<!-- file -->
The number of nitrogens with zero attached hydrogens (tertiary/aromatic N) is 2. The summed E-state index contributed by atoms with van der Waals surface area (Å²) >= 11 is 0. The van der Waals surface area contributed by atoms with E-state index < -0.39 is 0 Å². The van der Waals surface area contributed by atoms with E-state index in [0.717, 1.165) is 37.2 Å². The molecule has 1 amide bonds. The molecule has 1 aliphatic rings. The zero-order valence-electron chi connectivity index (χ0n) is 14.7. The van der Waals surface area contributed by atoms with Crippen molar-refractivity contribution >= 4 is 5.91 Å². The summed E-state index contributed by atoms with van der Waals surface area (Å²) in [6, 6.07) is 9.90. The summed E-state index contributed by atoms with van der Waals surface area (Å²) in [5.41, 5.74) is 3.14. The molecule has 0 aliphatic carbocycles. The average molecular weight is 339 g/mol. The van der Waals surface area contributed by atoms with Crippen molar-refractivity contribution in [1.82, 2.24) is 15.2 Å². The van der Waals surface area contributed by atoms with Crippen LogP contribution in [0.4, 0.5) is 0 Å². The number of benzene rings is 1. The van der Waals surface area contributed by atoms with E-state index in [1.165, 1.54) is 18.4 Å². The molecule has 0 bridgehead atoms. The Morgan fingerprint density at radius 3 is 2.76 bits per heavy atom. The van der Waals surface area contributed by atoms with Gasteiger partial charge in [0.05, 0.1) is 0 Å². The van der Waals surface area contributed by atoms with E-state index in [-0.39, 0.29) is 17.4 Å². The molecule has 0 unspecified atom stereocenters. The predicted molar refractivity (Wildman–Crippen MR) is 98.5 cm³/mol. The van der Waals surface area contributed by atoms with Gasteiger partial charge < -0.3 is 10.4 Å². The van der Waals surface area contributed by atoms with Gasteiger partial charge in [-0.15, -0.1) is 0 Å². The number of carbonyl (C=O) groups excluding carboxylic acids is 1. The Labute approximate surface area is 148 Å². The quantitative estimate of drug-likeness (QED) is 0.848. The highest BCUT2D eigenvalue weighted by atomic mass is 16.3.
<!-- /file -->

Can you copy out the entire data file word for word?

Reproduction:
The number of nitrogens with zero attached hydrogens (tertiary/aromatic N) is 2. The summed E-state index contributed by atoms with van der Waals surface area (Å²) >= 11 is 0. The van der Waals surface area contributed by atoms with E-state index < -0.39 is 0 Å². The van der Waals surface area contributed by atoms with E-state index in [0.717, 1.165) is 37.2 Å². The molecule has 1 amide bonds. The molecule has 1 aliphatic rings. The zero-order valence-electron chi connectivity index (χ0n) is 14.7. The van der Waals surface area contributed by atoms with Crippen molar-refractivity contribution >= 4 is 5.91 Å². The summed E-state index contributed by atoms with van der Waals surface area (Å²) in [6, 6.07) is 9.90. The summed E-state index contributed by atoms with van der Waals surface area (Å²) in [5.41, 5.74) is 3.14. The molecule has 0 aliphatic carbocycles. The average molecular weight is 339 g/mol. The van der Waals surface area contributed by atoms with Crippen molar-refractivity contribution in [1.82, 2.24) is 15.2 Å². The van der Waals surface area contributed by atoms with Crippen LogP contribution in [0.4, 0.5) is 0 Å². The number of benzene rings is 1. The van der Waals surface area contributed by atoms with E-state index in [1.165, 1.54) is 18.4 Å². The molecule has 0 bridgehead atoms. The Morgan fingerprint density at radius 3 is 2.76 bits per heavy atom. The van der Waals surface area contributed by atoms with Gasteiger partial charge in [0.05, 0.1) is 0 Å². The van der Waals surface area contributed by atoms with E-state index in [-0.39, 0.29) is 17.4 Å². The molecule has 0 unspecified atom stereocenters. The predicted molar refractivity (Wildman–Crippen MR) is 98.5 cm³/mol. The van der Waals surface area contributed by atoms with Gasteiger partial charge < -0.3 is 10.4 Å². The van der Waals surface area contributed by atoms with Gasteiger partial charge in [-0.15, -0.1) is 0 Å². The number of carbonyl (C=O) groups excluding carboxylic acids is 1. The Labute approximate surface area is 148 Å². The quantitative estimate of drug-likeness (QED) is 0.848. The highest BCUT2D eigenvalue weighted by atomic mass is 16.3.